Politico: Frustration Mounts, Careers Jeopardized Over Obamacare Failure
Tempers are flaring at the White House over House Republicans’ failure to repeal Obamacare. But that hasn’t changed the reality on the ground: As Congress skips town for a two-week recess, Speaker Paul Ryan and his team are no closer to approving legislation. In fact, some Ryan allies worry that the White House involvement has only set GOP leaders back further. (Bade and Haberkorn, 4/7)

The Hill: Repeal Push Complicates State Efforts To Get ObamaCare Waivers 
A number of states are readying blueprints for substantial changes under an ObamaCare waiver program, but a renewed push to repeal the law is complicating their plans. The Affordable Care Act’s 1332 State Innovation Waiver lets states skip some of the law’s regulations if their healthcare plan covers a comparable number of people without increasing the federal deficit. States can apply for the waivers starting this year. But a revived attempt to repeal the health law is throwing a wrench in those plans, since states don’t know what a new bill will entail. (Clason, 4/6)

5. Striking Three Things From Health Bill Would Win Over Freedom Caucus

Rep. Mark Meadows (R- N.C.) said the caucus would support the legislation if it did away with essential health benefits; community rating, which says insurers can't charge sick people more for insurance; and guaranteed issue, which says insurers must cover people with pre-existing conditions.

The Hill: Meadows: Freedom Caucus Would Back Bill That Got Rid Of 3 ObamaCare Regs 
The majority of the House Freedom Caucus would vote for a healthcare bill that gets rid of three of ObamaCare's insurer regulations, the group’s chairman, Rep. Mark Meadows (R-N.C.), said Thursday. The caucus has withheld its support from the GOP's ObamaCare repeal bill last month, saying it does nothing to drive down insurance premiums. (Hellmann, 4/6)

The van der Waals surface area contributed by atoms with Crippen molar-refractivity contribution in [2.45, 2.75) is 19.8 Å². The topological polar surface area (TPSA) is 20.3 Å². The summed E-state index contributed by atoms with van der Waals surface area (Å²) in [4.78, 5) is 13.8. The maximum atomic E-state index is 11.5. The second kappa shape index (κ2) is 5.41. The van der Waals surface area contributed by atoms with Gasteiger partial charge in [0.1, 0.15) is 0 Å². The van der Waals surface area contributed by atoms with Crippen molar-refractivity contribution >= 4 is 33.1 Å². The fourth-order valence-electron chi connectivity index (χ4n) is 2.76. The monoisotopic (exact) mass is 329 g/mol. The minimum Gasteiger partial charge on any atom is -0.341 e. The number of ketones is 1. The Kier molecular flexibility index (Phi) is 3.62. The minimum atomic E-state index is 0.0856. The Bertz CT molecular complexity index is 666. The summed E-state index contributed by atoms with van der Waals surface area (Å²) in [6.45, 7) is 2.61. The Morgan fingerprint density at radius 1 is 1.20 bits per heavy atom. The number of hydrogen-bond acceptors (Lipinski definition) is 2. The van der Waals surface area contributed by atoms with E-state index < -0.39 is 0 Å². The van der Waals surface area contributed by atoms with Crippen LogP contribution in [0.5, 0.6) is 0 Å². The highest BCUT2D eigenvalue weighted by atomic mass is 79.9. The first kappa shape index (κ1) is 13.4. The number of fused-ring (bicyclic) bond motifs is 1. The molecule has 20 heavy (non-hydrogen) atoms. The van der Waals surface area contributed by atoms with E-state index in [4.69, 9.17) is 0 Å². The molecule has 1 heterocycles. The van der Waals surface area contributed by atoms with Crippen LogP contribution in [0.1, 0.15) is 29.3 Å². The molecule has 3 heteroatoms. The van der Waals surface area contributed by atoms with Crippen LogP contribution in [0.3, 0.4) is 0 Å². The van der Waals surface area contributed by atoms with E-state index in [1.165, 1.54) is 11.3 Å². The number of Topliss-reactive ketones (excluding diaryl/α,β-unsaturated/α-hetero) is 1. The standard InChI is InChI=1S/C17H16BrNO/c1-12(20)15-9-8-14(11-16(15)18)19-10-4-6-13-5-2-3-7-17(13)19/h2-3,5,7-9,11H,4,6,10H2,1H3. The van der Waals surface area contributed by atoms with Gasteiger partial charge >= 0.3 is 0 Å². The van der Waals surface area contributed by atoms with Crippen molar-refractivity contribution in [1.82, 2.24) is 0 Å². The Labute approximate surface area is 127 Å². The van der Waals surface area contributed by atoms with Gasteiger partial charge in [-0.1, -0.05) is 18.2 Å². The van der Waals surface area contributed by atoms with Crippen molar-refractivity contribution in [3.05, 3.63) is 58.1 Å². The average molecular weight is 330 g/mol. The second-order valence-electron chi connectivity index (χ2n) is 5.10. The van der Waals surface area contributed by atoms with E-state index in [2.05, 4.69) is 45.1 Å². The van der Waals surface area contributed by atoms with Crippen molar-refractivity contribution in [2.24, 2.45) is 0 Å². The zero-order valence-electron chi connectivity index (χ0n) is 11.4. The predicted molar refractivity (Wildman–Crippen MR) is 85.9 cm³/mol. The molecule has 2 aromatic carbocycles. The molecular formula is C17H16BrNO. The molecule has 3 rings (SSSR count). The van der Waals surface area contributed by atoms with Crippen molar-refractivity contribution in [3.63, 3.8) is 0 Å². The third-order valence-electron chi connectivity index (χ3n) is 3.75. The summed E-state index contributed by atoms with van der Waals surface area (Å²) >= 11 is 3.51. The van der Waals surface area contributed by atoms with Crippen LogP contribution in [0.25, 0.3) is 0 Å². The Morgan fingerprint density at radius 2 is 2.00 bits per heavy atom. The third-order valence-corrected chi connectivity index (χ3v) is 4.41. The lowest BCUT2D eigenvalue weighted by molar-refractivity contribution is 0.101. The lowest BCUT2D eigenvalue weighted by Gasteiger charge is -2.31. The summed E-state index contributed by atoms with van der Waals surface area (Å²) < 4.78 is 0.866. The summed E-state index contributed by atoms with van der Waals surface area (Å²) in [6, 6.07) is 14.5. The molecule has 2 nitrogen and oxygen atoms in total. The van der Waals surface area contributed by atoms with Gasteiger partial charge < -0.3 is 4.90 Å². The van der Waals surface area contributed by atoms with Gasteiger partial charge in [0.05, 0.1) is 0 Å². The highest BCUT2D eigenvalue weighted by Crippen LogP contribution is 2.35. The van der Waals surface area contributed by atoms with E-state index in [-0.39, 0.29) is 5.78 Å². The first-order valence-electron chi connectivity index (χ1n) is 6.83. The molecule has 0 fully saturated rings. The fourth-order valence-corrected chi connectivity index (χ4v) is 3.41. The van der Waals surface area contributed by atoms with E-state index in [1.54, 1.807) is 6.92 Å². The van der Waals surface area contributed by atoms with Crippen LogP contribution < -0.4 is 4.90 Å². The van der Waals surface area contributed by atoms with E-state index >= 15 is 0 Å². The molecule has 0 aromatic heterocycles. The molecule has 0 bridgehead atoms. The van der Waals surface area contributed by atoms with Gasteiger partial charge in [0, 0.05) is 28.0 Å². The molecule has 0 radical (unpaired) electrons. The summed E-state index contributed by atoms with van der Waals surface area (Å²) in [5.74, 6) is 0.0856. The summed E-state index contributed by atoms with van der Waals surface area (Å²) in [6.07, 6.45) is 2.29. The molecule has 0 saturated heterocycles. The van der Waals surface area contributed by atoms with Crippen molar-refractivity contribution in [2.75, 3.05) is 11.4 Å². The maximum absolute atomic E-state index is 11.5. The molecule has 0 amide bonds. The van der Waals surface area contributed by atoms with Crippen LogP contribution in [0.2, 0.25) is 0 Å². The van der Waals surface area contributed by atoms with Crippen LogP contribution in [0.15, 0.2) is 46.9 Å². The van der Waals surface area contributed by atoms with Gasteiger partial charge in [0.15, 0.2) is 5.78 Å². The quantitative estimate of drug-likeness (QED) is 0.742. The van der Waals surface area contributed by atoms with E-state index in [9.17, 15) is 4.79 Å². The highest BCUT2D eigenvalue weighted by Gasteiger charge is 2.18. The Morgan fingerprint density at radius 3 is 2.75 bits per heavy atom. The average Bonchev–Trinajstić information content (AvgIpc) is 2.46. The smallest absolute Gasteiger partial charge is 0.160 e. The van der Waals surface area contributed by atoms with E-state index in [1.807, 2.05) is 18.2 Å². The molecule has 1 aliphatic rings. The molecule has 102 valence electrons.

6. Aetna Exits Iowa's Health Law Exchanges, Saying Moves To Stabilize Marketplace Not Enough

The decision comes on the heels of Iowa's other major insurer -- Wellmark Blue Cross and Blue Shield -- announcing it will no longer sell plans on the health law marketplace.

The Washington Post: Another State Is At Risk Of Having Only One Obamacare Health Insurer
Two insurers announced this week that they would pull out of Iowa's Affordable Care Act exchanges next year, raising worries that the decisions could be the leading edge of a trend. Insurers face approaching deadlines and major uncertainties about the short-term viability of the exchanges, and beyond, because of politicians' inability thus far to move a specific repeal and replace plan forward. (Johnson, 4/6)

The Wall Street Journal: Aetna To Exit Iowa’s Affordable Care Act Insurance Marketplace In 2018
Aetna said its move in Iowa came “as a result of financial risk and an uncertain outlook for the marketplace” and it was “still evaluating Aetna’s 2018 individual product presence in our remaining states.” Aetna currently offers exchange plans in four states -- Iowa, Delaware, Nebraska and Virginia -- a sharp reduction from its presence last year. It has more than 30,000 enrollees in Iowa. (Wilde Mathews,, 4/6)

Des Moines Register: Aetna To Stop Selling Iowans Individual Health Insurance Plans
Aetna’s brief statement didn’t detail its reasons. But the national carrier already had stopped selling such policies in 11 other states for 2017, citing turmoil in the wake of the Affordable Care Act. Wellmark cited similar reasons, plus the inability of Republicans controlling Congress to replace the Affordable Care Act with a plan that could provide more stability for the market. (Leys, 4/6)

The CT Mirror: Aetna To Quit Iowa’s ACA Exchange, May Leave All Others
Anthem said steps to stabilize the marketplaces, including eligibility verification, more rigid special enrollment periods, and shortening of premium grace periods are steps in the right direction, but not enough. The insurer has a deadline of July 1 to make up its mind whether to continue to sell policies on Access Health. (Radelat, 4/6)